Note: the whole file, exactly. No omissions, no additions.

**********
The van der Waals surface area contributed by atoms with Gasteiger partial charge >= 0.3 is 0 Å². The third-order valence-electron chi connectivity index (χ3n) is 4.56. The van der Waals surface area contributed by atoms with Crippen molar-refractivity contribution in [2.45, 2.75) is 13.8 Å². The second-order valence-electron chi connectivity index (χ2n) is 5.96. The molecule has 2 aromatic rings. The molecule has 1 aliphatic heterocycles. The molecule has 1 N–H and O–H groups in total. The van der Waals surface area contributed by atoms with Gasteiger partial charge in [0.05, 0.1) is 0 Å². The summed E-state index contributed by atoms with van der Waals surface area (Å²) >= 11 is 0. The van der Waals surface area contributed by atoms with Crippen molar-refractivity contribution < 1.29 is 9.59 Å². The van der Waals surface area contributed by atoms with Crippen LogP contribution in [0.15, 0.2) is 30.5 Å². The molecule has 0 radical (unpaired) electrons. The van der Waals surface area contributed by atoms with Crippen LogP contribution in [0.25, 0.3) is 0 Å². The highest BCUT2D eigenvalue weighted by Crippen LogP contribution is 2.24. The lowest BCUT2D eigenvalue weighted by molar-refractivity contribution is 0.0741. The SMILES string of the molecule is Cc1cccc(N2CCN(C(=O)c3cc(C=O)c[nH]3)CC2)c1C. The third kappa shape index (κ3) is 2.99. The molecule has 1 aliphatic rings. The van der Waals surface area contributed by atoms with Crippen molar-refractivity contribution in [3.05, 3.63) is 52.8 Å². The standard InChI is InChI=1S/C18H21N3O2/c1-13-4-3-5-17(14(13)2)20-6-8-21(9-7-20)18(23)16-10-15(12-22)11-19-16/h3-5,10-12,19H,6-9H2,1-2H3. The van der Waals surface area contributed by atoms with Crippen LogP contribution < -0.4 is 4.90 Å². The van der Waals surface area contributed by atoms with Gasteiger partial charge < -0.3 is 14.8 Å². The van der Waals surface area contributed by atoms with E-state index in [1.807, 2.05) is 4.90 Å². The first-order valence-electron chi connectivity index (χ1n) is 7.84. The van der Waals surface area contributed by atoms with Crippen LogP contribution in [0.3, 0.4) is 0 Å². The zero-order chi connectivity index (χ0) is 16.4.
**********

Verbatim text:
The van der Waals surface area contributed by atoms with Gasteiger partial charge >= 0.3 is 0 Å². The third-order valence-electron chi connectivity index (χ3n) is 4.56. The van der Waals surface area contributed by atoms with Crippen molar-refractivity contribution in [2.45, 2.75) is 13.8 Å². The second-order valence-electron chi connectivity index (χ2n) is 5.96. The molecule has 2 aromatic rings. The molecule has 1 aliphatic heterocycles. The molecule has 1 N–H and O–H groups in total. The van der Waals surface area contributed by atoms with Gasteiger partial charge in [0.05, 0.1) is 0 Å². The summed E-state index contributed by atoms with van der Waals surface area (Å²) >= 11 is 0. The van der Waals surface area contributed by atoms with Crippen molar-refractivity contribution < 1.29 is 9.59 Å². The van der Waals surface area contributed by atoms with Crippen LogP contribution in [0.15, 0.2) is 30.5 Å². The molecule has 0 radical (unpaired) electrons. The van der Waals surface area contributed by atoms with Crippen LogP contribution in [0.25, 0.3) is 0 Å². The highest BCUT2D eigenvalue weighted by Crippen LogP contribution is 2.24. The lowest BCUT2D eigenvalue weighted by molar-refractivity contribution is 0.0741. The SMILES string of the molecule is Cc1cccc(N2CCN(C(=O)c3cc(C=O)c[nH]3)CC2)c1C. The third kappa shape index (κ3) is 2.99. The molecule has 1 aliphatic rings. The van der Waals surface area contributed by atoms with Crippen molar-refractivity contribution in [3.05, 3.63) is 52.8 Å². The standard InChI is InChI=1S/C18H21N3O2/c1-13-4-3-5-17(14(13)2)20-6-8-21(9-7-20)18(23)16-10-15(12-22)11-19-16/h3-5,10-12,19H,6-9H2,1-2H3. The van der Waals surface area contributed by atoms with Crippen LogP contribution < -0.4 is 4.90 Å². The van der Waals surface area contributed by atoms with Gasteiger partial charge < -0.3 is 14.8 Å². The van der Waals surface area contributed by atoms with E-state index in [1.807, 2.05) is 4.90 Å². The first-order valence-electron chi connectivity index (χ1n) is 7.84. The van der Waals surface area contributed by atoms with Crippen LogP contribution in [0.3, 0.4) is 0 Å². The zero-order chi connectivity index (χ0) is 16.4.